Second mortgages can create difficulties when you refinance. By subordinating your second mortgage to your new first mortgage, these challenges can be overcome.
When might your second mortgage pose refinancing problems?
Ideally, you replace your first and second mortgage with a new first mortgage when you refinance. That generally gets you the lowest mortgage rates. But you might not always want or be able to do that. For example:
- Your home equity loan or line of credit (HELOC) might have an ugly prepayment penalty.
- You may prefer to keep a HELOC open for business purposes or other reasons.
- Your new first mortgage would have to have mortgage insurance (if you have less than 20 percent home equity).
You can resolve these issues by keeping your second mortgage and subordinating it to your new first mortgage.
What is mortgage subordination?
Here's how mortgage subordination works, and why it's required:
Home equity loans and HELOCs are often called second mortgages because their lien holders are in second position, behind the lien holders of the first mortgage. This means that should you default on your home loan and end up in foreclosure, the first lien mortgage lender is paid from the proceeds of the foreclosure sale before anyone else. Other lenders are called "junior lien holders" and are repaid only after the first mortgage lender's claim is fully satisfied. Often, there is no money left to repay junior liens. So home equity lenders take a riskier position, which explains why these loans don't carry the best mortgage rates.
If you refinance your first mortgage but not your second mortgage, the second mortgage is promoted into first position (because it's older than the new first mortgage), and the newly refinanced mortgage takes the junior position. Your new lender will obviously object, and will not fund your refinance loan unless the second mortgage lender agrees to move itself back into the junior position. That process is taken care of in escrow and is called subordination.
How do you get a second mortgage subordination?
Junior lien holders don't just automatically agree to drop their loan behind a new first mortgage. Here are some typical requirements:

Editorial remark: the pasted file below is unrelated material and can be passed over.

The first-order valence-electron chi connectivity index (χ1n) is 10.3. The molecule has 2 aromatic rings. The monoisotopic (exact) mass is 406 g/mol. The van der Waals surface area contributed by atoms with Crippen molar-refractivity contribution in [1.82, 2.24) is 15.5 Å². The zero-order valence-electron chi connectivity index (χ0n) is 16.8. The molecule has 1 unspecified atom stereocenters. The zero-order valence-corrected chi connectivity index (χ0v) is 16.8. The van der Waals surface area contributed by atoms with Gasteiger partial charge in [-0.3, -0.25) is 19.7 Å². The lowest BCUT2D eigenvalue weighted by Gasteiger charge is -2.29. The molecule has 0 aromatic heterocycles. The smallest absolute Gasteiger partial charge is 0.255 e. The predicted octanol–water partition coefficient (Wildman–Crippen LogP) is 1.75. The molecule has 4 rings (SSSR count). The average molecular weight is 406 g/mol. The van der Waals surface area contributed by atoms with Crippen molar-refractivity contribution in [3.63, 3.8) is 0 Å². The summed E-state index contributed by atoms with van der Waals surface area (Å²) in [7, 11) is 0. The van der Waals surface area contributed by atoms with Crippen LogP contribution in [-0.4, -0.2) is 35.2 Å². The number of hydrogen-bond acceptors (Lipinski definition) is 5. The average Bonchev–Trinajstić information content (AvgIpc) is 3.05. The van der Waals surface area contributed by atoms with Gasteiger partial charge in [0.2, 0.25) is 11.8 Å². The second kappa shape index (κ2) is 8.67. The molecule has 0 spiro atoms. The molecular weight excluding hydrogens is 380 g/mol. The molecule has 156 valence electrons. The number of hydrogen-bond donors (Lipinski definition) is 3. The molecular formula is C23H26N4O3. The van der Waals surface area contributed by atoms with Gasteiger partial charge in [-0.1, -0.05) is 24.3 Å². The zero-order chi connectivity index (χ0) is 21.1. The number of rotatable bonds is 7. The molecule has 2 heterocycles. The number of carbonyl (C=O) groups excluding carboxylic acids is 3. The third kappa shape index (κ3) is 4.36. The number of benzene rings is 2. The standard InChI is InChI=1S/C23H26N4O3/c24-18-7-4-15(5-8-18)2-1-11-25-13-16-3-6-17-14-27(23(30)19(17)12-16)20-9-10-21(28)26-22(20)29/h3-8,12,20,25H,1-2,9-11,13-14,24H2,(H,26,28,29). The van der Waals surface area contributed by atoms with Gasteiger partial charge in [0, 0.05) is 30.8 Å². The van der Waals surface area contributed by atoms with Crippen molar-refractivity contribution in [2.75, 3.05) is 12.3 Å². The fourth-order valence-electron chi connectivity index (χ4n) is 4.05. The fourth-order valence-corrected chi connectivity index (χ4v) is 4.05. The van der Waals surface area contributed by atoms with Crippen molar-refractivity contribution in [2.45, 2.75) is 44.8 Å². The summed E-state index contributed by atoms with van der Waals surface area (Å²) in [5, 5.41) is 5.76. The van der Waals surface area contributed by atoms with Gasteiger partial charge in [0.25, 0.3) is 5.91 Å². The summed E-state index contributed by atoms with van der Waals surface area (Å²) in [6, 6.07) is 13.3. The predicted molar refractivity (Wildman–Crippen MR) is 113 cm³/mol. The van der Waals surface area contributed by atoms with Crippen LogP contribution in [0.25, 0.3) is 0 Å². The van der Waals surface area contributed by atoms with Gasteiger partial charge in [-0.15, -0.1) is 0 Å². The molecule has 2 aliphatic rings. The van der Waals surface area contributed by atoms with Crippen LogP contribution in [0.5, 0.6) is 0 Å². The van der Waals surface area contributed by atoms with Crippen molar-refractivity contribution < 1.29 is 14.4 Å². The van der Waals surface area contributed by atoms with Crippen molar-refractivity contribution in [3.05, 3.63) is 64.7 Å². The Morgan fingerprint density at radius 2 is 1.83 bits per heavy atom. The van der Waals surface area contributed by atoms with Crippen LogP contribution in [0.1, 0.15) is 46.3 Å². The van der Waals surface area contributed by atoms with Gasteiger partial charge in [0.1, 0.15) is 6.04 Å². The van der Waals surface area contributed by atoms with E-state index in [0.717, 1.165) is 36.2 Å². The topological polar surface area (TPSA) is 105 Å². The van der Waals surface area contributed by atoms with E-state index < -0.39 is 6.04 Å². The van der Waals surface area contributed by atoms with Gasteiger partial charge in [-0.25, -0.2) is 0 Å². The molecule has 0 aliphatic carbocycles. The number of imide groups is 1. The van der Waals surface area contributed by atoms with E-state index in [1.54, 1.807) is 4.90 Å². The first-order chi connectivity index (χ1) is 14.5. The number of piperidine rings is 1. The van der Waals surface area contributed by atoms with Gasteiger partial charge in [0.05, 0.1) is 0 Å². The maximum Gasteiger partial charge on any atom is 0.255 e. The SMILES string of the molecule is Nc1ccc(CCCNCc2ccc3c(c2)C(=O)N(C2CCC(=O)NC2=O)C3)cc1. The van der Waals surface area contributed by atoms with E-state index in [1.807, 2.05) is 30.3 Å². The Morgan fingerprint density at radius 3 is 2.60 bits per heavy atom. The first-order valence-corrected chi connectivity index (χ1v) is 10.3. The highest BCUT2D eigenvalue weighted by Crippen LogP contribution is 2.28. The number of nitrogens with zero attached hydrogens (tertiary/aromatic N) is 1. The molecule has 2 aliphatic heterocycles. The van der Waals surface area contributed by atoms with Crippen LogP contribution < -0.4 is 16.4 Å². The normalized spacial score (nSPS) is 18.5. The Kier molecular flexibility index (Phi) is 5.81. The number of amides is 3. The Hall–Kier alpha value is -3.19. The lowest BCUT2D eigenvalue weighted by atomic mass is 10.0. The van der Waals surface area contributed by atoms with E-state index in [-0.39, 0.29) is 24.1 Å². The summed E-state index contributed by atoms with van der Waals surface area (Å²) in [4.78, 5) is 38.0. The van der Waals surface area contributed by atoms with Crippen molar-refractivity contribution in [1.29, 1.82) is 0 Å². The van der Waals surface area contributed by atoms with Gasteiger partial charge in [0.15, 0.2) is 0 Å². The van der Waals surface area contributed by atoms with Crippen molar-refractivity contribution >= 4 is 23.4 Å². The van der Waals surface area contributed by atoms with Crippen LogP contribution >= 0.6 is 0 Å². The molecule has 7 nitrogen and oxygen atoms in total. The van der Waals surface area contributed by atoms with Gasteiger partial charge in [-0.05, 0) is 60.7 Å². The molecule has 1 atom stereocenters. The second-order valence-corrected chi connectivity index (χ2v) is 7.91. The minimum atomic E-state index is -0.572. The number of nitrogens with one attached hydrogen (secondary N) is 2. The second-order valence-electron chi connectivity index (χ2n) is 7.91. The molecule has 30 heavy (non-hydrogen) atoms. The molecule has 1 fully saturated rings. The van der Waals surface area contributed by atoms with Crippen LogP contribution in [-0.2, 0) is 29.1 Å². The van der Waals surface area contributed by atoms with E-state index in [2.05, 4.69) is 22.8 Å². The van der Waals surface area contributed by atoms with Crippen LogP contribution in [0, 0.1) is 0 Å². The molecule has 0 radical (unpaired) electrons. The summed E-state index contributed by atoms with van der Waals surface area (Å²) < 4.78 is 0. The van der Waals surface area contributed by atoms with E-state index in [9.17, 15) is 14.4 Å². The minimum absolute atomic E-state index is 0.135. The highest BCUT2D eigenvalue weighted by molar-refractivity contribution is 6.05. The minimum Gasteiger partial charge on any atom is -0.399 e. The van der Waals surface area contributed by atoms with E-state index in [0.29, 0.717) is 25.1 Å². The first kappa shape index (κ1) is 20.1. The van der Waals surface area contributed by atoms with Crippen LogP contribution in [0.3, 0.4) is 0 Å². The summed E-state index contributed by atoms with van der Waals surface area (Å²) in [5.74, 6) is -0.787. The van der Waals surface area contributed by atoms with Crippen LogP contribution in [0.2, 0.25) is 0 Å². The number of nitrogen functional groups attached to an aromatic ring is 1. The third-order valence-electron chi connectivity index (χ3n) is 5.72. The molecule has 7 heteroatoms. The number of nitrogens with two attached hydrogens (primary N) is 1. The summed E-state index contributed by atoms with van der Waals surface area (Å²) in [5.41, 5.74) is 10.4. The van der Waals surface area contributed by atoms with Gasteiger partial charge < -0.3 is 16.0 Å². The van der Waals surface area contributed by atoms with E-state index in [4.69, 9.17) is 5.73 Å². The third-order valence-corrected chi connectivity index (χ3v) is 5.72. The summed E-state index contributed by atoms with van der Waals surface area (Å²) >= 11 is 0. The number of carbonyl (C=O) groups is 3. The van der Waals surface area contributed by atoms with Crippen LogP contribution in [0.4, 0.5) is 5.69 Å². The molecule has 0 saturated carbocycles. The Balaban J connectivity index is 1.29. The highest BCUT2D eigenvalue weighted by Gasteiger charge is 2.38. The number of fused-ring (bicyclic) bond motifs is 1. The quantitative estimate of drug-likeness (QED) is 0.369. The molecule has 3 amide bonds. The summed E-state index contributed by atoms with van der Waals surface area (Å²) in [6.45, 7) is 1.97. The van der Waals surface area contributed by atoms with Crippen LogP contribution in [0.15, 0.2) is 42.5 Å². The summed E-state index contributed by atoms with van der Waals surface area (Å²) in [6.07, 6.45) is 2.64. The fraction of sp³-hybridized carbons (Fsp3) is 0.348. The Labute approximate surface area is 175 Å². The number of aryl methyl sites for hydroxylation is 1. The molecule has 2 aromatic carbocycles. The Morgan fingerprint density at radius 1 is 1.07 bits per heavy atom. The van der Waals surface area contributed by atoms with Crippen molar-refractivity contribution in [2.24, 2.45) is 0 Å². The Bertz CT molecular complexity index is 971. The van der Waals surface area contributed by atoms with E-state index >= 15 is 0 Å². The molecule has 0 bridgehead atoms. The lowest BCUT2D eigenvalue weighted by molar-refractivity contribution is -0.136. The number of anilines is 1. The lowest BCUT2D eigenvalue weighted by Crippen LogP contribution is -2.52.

- You must be current on your mortgage payments and in good standing with your lender.
- Your new mortgage payments can't increase beyond specified limits (you might be able to get around this if your income has increased so that your debt-to-income ratios are the same or better).
- You can't usually consolidate debt or take cash out with your new first mortgage (although you may be able to make the argument that debt consolidation makes you a better risk).
- You may have to pay administrative charges, usually not prohibitive.
You may be able to get the lender to make an exception and waive its policy if you can demonstrate that the new loan strengthens your financial position and therefore lowers the lender's risk (if, for example, debt consolidation decreases your debt-to-income ratio from 51 percent to 36 percent), or if you can show that your profile is exceptionally strong (great credit, excellent income, low credit usage and plenty of assets). Expect getting an exception to take some time; you should ideally resolve the subordination issues before applying for a mortgage refinance.
What if a lender refuses to subordinate your loan?
It can happen, even when it makes no sense. Some lenders are just frustrating to deal with. The best thing to do when getting a second mortgage is to obtain the lender's written subordination policy before you close your loan so it doesn't become an issue down the road. There is no good reason that a junior lien holder should refuse to subordinate a home equity loan if you are in good standing and the newly refinanced mortgage doesn't increase its risk.
However, it still may not matter. If that's the case, make the lender understand that it will lose your business if it doesn't abide by your reasonable request. If the lender still won't help, get some second mortgage quotes and refinance with a more cooperative lender. Refinancing a home equity loan costs very little and doesn't take long. Get the new lender's subordination policy in writing (now you know to always do this, right?) and make sure it will subordinate its lien to that of your new first mortgage lender.
Gina Pogol has been writing about mortgage and finance since 1994. In addition to a decade in mortgage lending, she has worked as a business credit systems consultant for Experian and as an accountant for Deloitte.